- Get Off the Beaten Path: For confident drivers who have mastered the Road to Hana and are looking for a similar – yet less crowded – experience, driving the West Maui Loop provides a whole new opportunity for adventure. Stops like Honolua Bay, Nakalele Blowhole and Kahakuloa offer unforgettable views and photo opportunities.
Often overlooked in favor of the flashier beach locales of west and south Maui, central Maui offers a more local experience in terms of population, family-run shops and eateries, and overall atmosphere. Peaceful boutiques and B&Bs are scattered throughout historic Wailuku Town and ‘Iao Valley, offering an escape for visitors whose idea of paradise doesn’t require the amenities of a major resort. A convenient starting point for exploring the rest of the island, what central Maui lacks in classic beach views it makes up for in peaceful allure.
For those visiting or staying in central Maui, including areas like Kahului, Wailuku and Waiehu, some of our top recommended activities include:
- Visit Maui Tropical Plantation: One of the island’s most all-inclusive destinations, a visit to Maui Tropical Plantation affords visitors the opportunity to sample locally-roasted Maui coffee varieties, zipline, shop Maui-made gifts, try local produce, walk the plantation grounds and sit back and enjoy the views of the West Maui Mountains – as well as handcrafted cocktails and innovative local menu items – at the award-winning Mill House Restaurant. Lucky for you, each one of our Maui Craft Tours begins and ends at this central Maui hotspot.
- Tour the Grounds at ‘Iao Valley: A 4,000 acre State Park nestled in the lush hills of the West Maui Mountains, ‘Iao Valley makes for a memorable daytime destination. Take a refreshing dip in ‘Iao Stream, gaze at the impressive ‘Iao Needle, learn more about the cultural significance of the area, walk the Kepaniwai Park & Heritage Gardens, or hike along one of the park’s scenic routes.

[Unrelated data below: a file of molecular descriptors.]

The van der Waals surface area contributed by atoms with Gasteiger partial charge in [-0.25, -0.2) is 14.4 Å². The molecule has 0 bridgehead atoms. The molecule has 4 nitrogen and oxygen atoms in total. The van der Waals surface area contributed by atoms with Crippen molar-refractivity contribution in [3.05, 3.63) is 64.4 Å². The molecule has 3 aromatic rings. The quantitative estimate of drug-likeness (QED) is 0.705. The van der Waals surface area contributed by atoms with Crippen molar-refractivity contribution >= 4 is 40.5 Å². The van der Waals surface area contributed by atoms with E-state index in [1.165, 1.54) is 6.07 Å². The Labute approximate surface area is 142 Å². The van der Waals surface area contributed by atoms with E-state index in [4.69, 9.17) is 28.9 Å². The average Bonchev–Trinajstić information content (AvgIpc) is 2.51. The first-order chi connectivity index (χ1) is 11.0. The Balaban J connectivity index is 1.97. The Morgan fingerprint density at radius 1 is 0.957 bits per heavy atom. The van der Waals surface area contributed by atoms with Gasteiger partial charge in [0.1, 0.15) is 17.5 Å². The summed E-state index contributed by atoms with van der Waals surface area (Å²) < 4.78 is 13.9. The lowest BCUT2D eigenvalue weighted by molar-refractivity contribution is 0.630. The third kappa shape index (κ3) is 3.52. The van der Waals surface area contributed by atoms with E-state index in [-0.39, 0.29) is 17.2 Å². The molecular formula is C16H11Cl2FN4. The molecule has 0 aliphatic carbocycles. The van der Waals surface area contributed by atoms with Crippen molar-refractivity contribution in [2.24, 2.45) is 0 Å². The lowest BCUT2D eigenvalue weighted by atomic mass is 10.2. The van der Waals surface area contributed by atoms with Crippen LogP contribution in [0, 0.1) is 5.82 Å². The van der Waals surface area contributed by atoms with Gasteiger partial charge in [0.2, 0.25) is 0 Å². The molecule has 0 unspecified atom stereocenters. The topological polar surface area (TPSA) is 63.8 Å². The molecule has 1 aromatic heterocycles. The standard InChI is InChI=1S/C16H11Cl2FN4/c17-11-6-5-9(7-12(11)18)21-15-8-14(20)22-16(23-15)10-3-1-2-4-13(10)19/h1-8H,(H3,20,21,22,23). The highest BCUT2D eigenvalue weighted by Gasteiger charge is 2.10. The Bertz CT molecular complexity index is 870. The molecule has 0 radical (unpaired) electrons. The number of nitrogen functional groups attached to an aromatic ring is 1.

- Discover the Charm of Wailuku Town: Whether dive bars, record shops, live music shows, theatrical performances or local cafes are on your Maui agenda, all of the above can be found in historic Wailuku Town. Head to Tasty Crust for no-fuss local breakfast delights, Vietnamese grinds at A Saigon Cafe, sandwiches and salads at 808 on Main, and Maui Coffee Attic for your caffeine fix.
With some of the best views on the island, not to mention cooler temperatures, an active art scene, local farms, and peaceful boutique and private accommodation options, Upcountry Maui – at least beyond the summit of Haleakala Volcano – remains one of the least frequented areas in terms of annual visitors. From the once-monthly third Friday town parties held in Makawao to the rolling hills of Ulupalakua and blooming jacaranda trees of Pukalani and Kula, there’s plenty to keep you entertained in this locally-loved area of Maui.
A few of the best Upcountry experiences we recommend for your next trip to Maui include:
- Explore the Makawao & Kula Forest Reserves: Similar to scenery you’d expect to find in the Pacific Northwest, the Forest Reserves of Makawao and Kula offer endless opportunities for outdoor exploration, including extensive hiking & biking trails through Eucalyptus groves, Cook Pines and Ash trees. Be sure to bring appropriate footwear, and remember that 4WD vehicles are required to reach the Polipoli Spring State Recreation Area along the upper slopes of Haleakala.
- Taste Craft Creations: To not only see the beauty of Upcountry Maui through the eyes of a local, but actually have the opportunity to learn about, tour and taste some of the best craft creations on Maui, we highly recommend joining us for our weekly Taste of Upcountry Tour. We’ll start our day with coffee at Mill House Roasting Co. before taking you on a guided tour of Surfing Goat Dairy, treating you to a farm-to-table gourmet picnic lunch, a tasting at Maui’s only winery, a visit to the Kula Country Farms produce stand, a behind-the-scenes production tour and tasting at Hali’imaile Distilling Company, and final return to central Maui for pupus and drinks at The Mill House.